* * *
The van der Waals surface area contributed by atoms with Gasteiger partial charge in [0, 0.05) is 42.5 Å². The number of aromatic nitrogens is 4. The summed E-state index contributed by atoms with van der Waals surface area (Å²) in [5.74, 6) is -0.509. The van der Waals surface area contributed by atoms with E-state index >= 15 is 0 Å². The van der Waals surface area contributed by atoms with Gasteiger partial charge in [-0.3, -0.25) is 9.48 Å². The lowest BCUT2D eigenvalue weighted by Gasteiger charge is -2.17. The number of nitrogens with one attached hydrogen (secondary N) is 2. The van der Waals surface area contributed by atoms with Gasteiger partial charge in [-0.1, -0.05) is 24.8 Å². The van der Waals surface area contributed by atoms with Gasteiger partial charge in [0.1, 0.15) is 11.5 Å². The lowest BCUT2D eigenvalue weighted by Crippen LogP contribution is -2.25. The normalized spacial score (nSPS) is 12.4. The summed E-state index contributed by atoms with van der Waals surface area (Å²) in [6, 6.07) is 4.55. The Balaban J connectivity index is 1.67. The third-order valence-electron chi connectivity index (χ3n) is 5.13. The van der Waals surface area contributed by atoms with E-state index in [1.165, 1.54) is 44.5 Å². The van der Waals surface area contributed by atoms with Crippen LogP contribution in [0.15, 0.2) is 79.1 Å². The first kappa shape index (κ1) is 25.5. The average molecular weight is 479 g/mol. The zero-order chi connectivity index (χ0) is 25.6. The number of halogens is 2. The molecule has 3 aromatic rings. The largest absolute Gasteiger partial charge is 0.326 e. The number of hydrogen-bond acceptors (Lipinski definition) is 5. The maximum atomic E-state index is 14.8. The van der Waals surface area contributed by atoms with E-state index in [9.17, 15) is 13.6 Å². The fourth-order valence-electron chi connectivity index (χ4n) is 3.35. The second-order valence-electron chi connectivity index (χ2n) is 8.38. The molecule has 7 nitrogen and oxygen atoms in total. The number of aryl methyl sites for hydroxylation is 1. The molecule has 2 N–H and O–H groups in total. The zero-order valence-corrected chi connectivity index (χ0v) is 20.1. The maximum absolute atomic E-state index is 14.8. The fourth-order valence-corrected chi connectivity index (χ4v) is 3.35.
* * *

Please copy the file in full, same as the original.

The van der Waals surface area contributed by atoms with Gasteiger partial charge in [0, 0.05) is 42.5 Å². The number of aromatic nitrogens is 4. The summed E-state index contributed by atoms with van der Waals surface area (Å²) in [5.74, 6) is -0.509. The van der Waals surface area contributed by atoms with E-state index >= 15 is 0 Å². The van der Waals surface area contributed by atoms with Gasteiger partial charge in [-0.3, -0.25) is 9.48 Å². The lowest BCUT2D eigenvalue weighted by Gasteiger charge is -2.17. The number of nitrogens with one attached hydrogen (secondary N) is 2. The van der Waals surface area contributed by atoms with Gasteiger partial charge in [-0.1, -0.05) is 24.8 Å². The van der Waals surface area contributed by atoms with Gasteiger partial charge in [0.1, 0.15) is 11.5 Å². The lowest BCUT2D eigenvalue weighted by Crippen LogP contribution is -2.25. The normalized spacial score (nSPS) is 12.4. The summed E-state index contributed by atoms with van der Waals surface area (Å²) in [6, 6.07) is 4.55. The Balaban J connectivity index is 1.67. The third-order valence-electron chi connectivity index (χ3n) is 5.13. The van der Waals surface area contributed by atoms with E-state index in [1.165, 1.54) is 44.5 Å². The van der Waals surface area contributed by atoms with Crippen LogP contribution in [0.15, 0.2) is 79.1 Å². The first kappa shape index (κ1) is 25.5. The average molecular weight is 479 g/mol. The zero-order chi connectivity index (χ0) is 25.6. The number of halogens is 2. The molecule has 3 aromatic rings. The largest absolute Gasteiger partial charge is 0.326 e. The number of hydrogen-bond acceptors (Lipinski definition) is 5. The maximum atomic E-state index is 14.8. The van der Waals surface area contributed by atoms with E-state index in [9.17, 15) is 13.6 Å². The fourth-order valence-electron chi connectivity index (χ4n) is 3.35. The second-order valence-electron chi connectivity index (χ2n) is 8.38. The molecule has 7 nitrogen and oxygen atoms in total. The number of aryl methyl sites for hydroxylation is 1. The molecule has 2 N–H and O–H groups in total. The zero-order valence-corrected chi connectivity index (χ0v) is 20.1. The maximum absolute atomic E-state index is 14.8. The fourth-order valence-corrected chi connectivity index (χ4v) is 3.35.